I’ve decided to document the process I go through when creating a short animated video. Please keep in mind that the workflow I will outline here, in no way represents the best workflow possible. It is however the workflow I have become accustomed to when dealing with tight budgets and a small team.
On this project, we are in the preliminary stages of releasing a new app to the public. The app is called DriveEaze. Amongst its many features, this app will help driver’s submit insurance claims with their mobile phone. Our job here, is to come up with a short animated video introducing the app and its many functions. One thing to keep in mind is that the video is to be targeted to Insurance Brokers and not directly to the general public. The goal of this video is to introduce Brokers to DriveEaze and have them contact us for more information.
Scripting any type of video can be a cumbersome slow ordeal. What has worked for me over the years is to open a blank document and begin to type everything that I feel needs to be shared. I also try to picture the video in my mind and workout some scenes as I go along. In no time I will have a few pages of content I can work with. My job now is to take what I have written and puzzle it together to make a cohesive and interesting script. As it begins to take shape, I will read the script countless times over and over to make sure it has a proper flow. Once I am happy with it, I pass it on to someone else and wait patiently for their critique.
Changes, Changes, and more Changes
As in any creative field, it is hard to have someone else critique your work. It’s even harder when they decide to focus the project in a different direction. My best advice is to know when to pick your battles. Step back from the project and see how the changes affect the flow. If the main objective (which in this case is having the Brokers contact us) is still being achieved, then get passed it and keep moving forward.
With a final script in hand it is now time to visualize the look and feel of the project. I start with breaking down the script into chunks. Each chunk represents an Idea we are trying to get across. I start to visualize these chunks and begin to storyboard. Of course every storyboarded idea may not come in succession but placing them on paper is important. After I have laid them out I begin to work on flow and timing. I usually involve a few people during this process to keep the process as efficient as possible.
Some scripts can involve many characters; this script fortunately only involves one. His name is Ben, an Insurance Broker. Creating a character from scratch can be time consuming. A little trick I have learned is to use Google image search. I do a search for “cartoon businessmen”. A number of different images appear. I will choose the one that fits the style I have in mind. This will be the basis for our new character. Using the cartoon image as reference I begin to create the look for Ben. In a short time, our main star is born.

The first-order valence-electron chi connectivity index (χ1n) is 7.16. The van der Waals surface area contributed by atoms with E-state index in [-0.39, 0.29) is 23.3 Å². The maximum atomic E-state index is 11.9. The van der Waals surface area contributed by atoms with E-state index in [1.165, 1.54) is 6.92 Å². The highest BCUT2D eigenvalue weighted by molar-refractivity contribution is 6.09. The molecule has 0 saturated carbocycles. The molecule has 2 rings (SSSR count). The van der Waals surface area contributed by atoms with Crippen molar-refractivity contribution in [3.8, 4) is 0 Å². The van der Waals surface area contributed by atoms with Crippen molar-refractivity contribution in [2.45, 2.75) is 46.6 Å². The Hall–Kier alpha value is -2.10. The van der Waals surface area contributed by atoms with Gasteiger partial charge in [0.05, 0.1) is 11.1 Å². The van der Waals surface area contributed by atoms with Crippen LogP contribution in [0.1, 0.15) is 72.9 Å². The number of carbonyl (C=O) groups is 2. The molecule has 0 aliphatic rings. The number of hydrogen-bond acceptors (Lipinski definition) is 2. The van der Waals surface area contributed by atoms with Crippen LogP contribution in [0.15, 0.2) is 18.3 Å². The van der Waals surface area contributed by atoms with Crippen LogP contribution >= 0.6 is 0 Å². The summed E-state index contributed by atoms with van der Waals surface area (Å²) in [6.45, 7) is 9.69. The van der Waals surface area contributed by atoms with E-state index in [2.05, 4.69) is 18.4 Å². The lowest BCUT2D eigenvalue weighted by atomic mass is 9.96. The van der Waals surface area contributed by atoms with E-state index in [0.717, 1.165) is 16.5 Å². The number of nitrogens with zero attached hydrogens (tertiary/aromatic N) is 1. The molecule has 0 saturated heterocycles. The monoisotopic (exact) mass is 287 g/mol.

Layout and Design
Before any animation can begin I need to get my backgrounds in order. This is where the completed storyboard is very important. I take all the storyboard panels and begin to construct each one and get them as close to camera ready as possible. Ben will also be placed in each scene as shown in the storyboards. These become my character key-frames.
Audio : Voice-over
After the storyboarding process, the script was sent off to one of our many voice-over talents. Within a couple days I receive a clean read I can work with. We used to do this in-house but with technology changing over the years a good majority of our voice-over talent now have their own home studios in which they record these scripts from. It has become very convenient for everyone involved.
This is the brunt of the project. The most time consuming aspect. It is also the most gratifying! This is where the project really takes shape. Using our audio as a guideline we start stitching together each scene. These consist of the backgrounds and key-frames we’ve already created. I now begin to animate the character going over each scene a number of times. Always adding a little more detail to help sell each movement or dialogue on screen. By the end, we are extremely close to having a finished project.
Ask for Help
Don’t be afraid to ask for help. There are always parts of the project that could use someone else’s feedback and skills. On this project I asked for the help of our Video Production Guru. Through his years of experience he can let me know what’s working and what’s not. He also volunteered to edit the video for me!
More Criticism and Changes
Nothing will ever turn out perfect the first time out. It always takes a lot of tweaking and reworking. No one ever said it was easy right? This is where things really get that professional polish. After some well-deserved changes, the project is ready for its final stage.
Audio : Effects
This is what I consider the cherry on top of a well-constructed sundae. It is background music and sound. Without it, the animation will seem flat and lifeless. No matter how nicely animated it is.
And Finally… The Finished Project!